Methods of “quantitative” amplification are well known to those of skill in the art. For example, quantitative PCR involves simultaneously co-amplifying a known quantity of a control sequence using the same primers. This provides an internal standard that may be used to calibrate the PCR reaction. Detailed protocols for quantitative PCR are provided in Innis et al. (1990) PCR Protocols, A Guide to Methods and Applications, Academic Press, Inc. N.Y.). The known nucleic acid sequence for the genes is sufficient to enable one of skill to routinely select primers to amplify any portion of the gene.
 Other suitable amplification methods include, but are not limited to ligase chain reaction (LCR) (see Wu and Wallace (1989) Genomics 4: 560, Landegren et al. (1988) Science 241: 1077, and Barringer et al. (1990) Gene 89: 117, transcription amplification (Kwoh et al. (1989) Proc. Natl. Acad. Sci. USA 86: 1173), self-sustained sequence replication (Guatelli et al. (1990) Proc. Nat. Acad. Sci. USA 87: 1874), dot PCR, and linker adapter PCR, etc.
 B) Detection of Gene Expression
 As indicated above, gene level can also be assayed as a marker for a predilection to cancer. In preferred embodiments, activity of a particular gene is characterized by a measure of gene transcript (e.g. mRNA), by a measure of the quantity of translated protein, or by a measure of gene product activity.
 1) Detection of Gene Transcript.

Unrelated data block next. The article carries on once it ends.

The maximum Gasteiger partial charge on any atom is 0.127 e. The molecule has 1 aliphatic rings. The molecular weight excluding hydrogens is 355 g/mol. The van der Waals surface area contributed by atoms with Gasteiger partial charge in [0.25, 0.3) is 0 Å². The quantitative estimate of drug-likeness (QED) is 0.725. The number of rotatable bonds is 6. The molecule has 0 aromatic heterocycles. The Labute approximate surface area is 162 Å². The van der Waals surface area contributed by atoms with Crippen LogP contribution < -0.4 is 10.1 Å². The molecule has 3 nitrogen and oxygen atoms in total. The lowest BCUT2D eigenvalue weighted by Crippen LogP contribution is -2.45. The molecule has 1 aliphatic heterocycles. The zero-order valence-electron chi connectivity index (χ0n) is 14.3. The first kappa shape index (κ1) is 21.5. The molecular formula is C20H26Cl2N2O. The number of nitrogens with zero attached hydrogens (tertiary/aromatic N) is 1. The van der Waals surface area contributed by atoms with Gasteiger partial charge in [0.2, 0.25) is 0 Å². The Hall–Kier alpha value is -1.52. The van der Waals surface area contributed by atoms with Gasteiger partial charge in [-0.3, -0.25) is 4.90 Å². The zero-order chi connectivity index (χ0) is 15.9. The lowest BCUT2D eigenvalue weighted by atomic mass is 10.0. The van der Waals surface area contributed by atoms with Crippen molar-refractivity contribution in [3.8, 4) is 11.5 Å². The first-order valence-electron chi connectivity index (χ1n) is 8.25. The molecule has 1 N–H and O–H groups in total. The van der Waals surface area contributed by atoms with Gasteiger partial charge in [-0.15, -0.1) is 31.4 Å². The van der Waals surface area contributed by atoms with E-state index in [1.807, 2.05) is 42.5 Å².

a) Direct Hybridization Based Assays.
 Methods of detecting and/or quantifying the gene transcript (mRNA or cDNA made therefrom) using nucleic acid hybridization techniques are known to those of skill in the art (see Sambrook et al. supra). For example, one method for evaluating the presence, absence, or quantity of cDNA involves a Southern transfer as described above. Briefly, the mRNA is isolated (e.g. using an acid guanidinium-phenol-chloroform extraction method, Sambrook et al. supra.) and reverse transcribed to produce cDNA. The cDNA is then optionally digested and run on a gels in buffer and transferred to membranes. Hybridization is then carried out using the nucleic acid probes specific for the target cDNA.
 The probes can be full length or less than the full length of the nucleic acid sequence encoding the protein. Shorter probes are empirically tested for specificity. Preferably nucleic acid probes are 20 bases or longer in length. (See Sambrook et al. for methods of selecting nucleic acid probe sequences for use in nucleic acid hybridization.) Visualization of the hybridized portions allows the qualitative determination of the presence or absence of cDNA.